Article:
One of the more unusual wine marketing campaigns of late is surely New Generation Hunter Valley. If its central image reminds one why mixing metaphors is generally a bad idea, I wholeheartedly agree with the sentiment behind the campaign. The Hunter Valley, though often a favourite of wine writers (myself included), seems to suffer an image problem, especially outside of its core Sydney market. So any attempt at reinvigoration is welcome, because I suspect history will show we are in a very exciting period for the region, several producers doing great work with its classic Shiraz and Semillon styles, driven by a desire to see more deeply into vineyard and site. Of course, being such a fan of the region, I completely missed the recent New Generation tasting here in Brisbane, much to my disappointment. Thankfully, I have been able to obtain some samples that, I hope, will provide a good snapshot of the more interesting current releases.
First up, the Thomas Wines Sweetwater Shiraz.Thomas Wines is a producer whose wines I have enjoyed on many occasions, though I’ve never before tasted this label. Diving right in, the nose is strongly influenced by fresh red dirt and textured oak, notes that combine to create an impression of sharp savouriness. This isn’t a nose that seduces through plushness or promises of rich fruit flavour. Rather, it’s a wiry, angular aroma profile, suggestive of a hard-earned, lean muscularity. Fruit notes, such as they are present, are firmly in the red spectrum.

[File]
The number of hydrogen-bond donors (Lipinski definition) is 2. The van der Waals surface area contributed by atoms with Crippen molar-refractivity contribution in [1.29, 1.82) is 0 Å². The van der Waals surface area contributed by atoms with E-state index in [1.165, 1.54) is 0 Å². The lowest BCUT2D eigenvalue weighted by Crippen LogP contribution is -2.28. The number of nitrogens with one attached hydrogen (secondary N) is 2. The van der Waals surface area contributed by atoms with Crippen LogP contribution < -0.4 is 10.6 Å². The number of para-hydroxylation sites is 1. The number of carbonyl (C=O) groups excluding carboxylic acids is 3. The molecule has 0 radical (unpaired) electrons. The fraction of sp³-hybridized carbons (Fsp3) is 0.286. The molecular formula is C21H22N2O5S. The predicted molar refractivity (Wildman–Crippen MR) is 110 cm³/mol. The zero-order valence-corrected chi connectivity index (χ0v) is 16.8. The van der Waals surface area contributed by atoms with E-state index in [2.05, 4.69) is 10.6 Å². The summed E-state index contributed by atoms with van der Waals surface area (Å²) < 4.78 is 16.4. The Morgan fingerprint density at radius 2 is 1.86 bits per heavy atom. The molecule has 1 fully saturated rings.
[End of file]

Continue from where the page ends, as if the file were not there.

The palate is a burst of savoury freshness, acid playing the dominant structural role. On entry, a real tingle of fresh red berries, sliding sharply to a middle palate that introduces the nose’s dominant notes – earth and oak. Though oak is quite prominent, its character is terribly well judged, seeming both old and slick at the same time. Though the wine is light to medium bodied, intensity is very impressive, helped along in terms of impact by all that acid. The finish settles to a surprisingly soft, almost plush, flavour, expressed within a still-nervy framework of textural acid and loose-knit, coarse tannin. This might be really challenging to someone with a taste for Barossa Shiraz, but that’s precisely what I love about it.
This is all Hunter, a no compromise style that confidently expresses the region’s charms. Take it (preferably with a bit of bottle age) or leave it.